Attention, eBay shoppers and sellers. Changes are on the way.
The ecommerce giant is planning to ditch PayPal as its primary payments processor and replace it with Adyen, an outfit you may not have heard of but which already has big-name clients that include Netflix, Uber, and Spotify.
The online resale giant said it will make the move in 2020 when the current deal with PayPal expires.
Netherlands-based Adyen is a global online payments firm that was founded in 2006. It provides back-end payment services that include point-of-sales systems and credit card processing. The partnership with eBay means shoppers will stay within the eBay website when they go to pay, instead of being taken to an external service to complete a transaction.
In other words, for buyers the change will result in a more integrated user experience, with the shopping site itself taking care of the entire checkout process, “delivering a more streamlined experience for consumers,” eBay said. With PayPal staying on eBay (at least for now), the addition of a new system also means more payment options.
Sellers will also see some benefits, as eBay promises “most” sellers will see a reduction in costs related to payments processing, and also benefit from “a simplified pricing structure and more predictable access to their funds.”
Ultimately, the change has the potential to result in more sales, eBay says, as the new system will expand payment options into more markets and also offer buyers more choice in how they pay, thereby improving the shopping experience.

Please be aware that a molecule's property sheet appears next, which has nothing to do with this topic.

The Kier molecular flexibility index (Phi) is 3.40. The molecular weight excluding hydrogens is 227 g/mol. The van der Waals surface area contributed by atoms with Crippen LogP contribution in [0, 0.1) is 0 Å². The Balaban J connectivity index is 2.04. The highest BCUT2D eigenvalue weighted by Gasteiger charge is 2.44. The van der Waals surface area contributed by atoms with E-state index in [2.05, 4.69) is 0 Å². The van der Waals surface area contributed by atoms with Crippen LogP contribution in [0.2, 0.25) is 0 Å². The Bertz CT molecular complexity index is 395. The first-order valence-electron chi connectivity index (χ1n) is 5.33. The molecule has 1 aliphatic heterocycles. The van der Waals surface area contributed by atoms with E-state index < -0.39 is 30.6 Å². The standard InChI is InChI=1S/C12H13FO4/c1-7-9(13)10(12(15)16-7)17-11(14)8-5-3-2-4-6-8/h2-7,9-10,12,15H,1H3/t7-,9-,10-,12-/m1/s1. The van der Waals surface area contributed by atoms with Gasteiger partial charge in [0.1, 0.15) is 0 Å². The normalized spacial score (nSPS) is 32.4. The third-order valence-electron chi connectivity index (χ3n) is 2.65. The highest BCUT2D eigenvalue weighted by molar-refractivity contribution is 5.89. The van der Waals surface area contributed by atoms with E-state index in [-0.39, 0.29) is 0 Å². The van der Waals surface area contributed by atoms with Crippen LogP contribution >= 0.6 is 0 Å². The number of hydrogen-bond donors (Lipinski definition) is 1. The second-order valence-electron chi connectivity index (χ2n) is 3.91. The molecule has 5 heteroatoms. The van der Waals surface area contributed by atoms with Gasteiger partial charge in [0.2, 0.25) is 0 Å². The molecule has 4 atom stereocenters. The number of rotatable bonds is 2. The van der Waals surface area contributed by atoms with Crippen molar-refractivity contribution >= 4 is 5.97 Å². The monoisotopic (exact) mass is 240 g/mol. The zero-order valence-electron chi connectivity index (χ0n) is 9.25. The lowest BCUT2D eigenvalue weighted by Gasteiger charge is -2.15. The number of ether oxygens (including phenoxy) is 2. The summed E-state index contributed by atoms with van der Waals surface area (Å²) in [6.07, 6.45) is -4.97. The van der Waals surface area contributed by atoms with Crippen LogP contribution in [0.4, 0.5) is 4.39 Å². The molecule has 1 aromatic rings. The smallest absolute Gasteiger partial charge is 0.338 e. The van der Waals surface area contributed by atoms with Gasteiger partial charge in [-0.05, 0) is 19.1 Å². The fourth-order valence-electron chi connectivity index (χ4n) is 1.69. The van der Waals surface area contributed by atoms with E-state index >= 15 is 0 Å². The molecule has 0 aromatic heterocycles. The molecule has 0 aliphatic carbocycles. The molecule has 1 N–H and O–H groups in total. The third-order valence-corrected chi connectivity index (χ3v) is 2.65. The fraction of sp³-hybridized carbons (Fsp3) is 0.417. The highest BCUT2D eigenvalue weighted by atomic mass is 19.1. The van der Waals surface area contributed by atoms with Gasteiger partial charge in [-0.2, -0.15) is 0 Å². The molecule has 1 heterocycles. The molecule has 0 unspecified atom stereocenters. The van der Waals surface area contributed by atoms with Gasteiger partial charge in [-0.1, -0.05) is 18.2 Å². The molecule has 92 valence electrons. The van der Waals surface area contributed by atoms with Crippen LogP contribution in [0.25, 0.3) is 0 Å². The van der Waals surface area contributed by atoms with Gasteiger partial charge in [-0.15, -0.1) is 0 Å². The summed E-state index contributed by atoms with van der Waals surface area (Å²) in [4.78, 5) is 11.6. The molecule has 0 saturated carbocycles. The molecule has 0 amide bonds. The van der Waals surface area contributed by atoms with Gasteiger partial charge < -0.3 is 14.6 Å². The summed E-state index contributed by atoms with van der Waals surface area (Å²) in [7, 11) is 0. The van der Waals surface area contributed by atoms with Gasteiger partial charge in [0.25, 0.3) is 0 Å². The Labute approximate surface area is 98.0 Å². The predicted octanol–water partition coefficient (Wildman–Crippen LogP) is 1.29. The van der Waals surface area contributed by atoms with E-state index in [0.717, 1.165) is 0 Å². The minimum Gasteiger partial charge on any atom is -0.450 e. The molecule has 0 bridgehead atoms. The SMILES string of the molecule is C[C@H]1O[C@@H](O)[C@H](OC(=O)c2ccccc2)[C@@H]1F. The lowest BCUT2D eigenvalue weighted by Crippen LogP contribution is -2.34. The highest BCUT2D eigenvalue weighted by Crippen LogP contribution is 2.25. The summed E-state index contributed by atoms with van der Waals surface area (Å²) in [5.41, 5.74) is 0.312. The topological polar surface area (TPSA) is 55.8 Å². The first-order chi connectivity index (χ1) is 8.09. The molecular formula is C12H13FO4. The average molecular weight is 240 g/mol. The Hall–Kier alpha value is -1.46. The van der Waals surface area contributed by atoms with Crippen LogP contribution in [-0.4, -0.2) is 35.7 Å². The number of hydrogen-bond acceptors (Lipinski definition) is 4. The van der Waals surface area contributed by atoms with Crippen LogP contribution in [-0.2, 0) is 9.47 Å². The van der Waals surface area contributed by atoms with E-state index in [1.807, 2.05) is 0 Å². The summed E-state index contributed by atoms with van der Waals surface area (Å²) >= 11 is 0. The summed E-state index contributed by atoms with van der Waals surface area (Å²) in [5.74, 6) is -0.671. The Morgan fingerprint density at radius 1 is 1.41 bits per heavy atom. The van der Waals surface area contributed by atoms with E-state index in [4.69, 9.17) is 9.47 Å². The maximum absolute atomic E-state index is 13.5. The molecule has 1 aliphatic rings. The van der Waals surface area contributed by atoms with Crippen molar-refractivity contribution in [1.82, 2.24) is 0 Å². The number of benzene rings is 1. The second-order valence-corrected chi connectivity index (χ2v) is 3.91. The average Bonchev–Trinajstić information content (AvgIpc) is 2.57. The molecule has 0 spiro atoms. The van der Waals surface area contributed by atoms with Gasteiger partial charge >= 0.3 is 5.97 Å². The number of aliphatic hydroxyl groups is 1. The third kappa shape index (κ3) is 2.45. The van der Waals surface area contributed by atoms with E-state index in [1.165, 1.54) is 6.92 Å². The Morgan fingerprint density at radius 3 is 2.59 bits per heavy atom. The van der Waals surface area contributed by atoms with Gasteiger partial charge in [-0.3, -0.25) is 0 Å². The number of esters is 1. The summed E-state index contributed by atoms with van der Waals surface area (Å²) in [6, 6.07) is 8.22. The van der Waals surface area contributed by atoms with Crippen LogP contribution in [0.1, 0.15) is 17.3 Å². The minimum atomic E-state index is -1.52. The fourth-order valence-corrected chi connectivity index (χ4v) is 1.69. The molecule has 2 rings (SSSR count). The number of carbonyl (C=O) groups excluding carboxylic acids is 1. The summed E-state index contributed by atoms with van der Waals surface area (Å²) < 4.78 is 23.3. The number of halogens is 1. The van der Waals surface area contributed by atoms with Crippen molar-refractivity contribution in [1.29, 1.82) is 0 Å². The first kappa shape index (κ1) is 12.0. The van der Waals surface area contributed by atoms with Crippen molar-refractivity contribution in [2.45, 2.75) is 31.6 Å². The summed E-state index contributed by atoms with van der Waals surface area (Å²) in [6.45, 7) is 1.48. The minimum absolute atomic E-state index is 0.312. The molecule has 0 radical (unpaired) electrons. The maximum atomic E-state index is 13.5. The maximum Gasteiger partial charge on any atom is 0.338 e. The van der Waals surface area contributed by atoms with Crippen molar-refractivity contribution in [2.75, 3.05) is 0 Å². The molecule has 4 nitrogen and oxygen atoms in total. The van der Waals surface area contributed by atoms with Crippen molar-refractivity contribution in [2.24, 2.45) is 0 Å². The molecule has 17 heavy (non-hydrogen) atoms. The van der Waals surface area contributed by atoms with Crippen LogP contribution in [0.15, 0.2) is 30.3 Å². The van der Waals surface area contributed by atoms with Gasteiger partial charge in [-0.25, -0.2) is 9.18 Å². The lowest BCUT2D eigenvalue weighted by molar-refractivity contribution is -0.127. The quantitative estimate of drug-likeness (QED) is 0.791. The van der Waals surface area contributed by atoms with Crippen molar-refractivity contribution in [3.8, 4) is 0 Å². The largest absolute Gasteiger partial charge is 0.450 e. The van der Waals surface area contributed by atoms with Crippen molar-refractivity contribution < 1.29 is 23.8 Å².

The new payment system will be introduced gradually, beginning on a small scale in North America in the second half of 2018, with full integration expected to be completed by 2021. eBay has signed a deal with PayPal to keep it as a payment option on its marketplace until at least 2023.
“In a rapidly changing and competitive ecommerce landscape, shoppers expect to be able to both shop and checkout on the site on which they transact,” eBay said in a blog post. “Building out eBay’s payments capabilities is the next step in the company’s strategy, with the goal of driving significant benefits and efficiencies for its buyers and sellers globally.”
PayPal was acquired by eBay in 2002 for $1.5 billion, and eBay spun off the online payments company in 2015.
According to Adyen‘s own data, its business is growing fast, as it processed $50 billion worth of transactions in 2015, up from $14 billion in 2013. To what extent eBay’s move will affect PayPal’s business isn’t yet clear.
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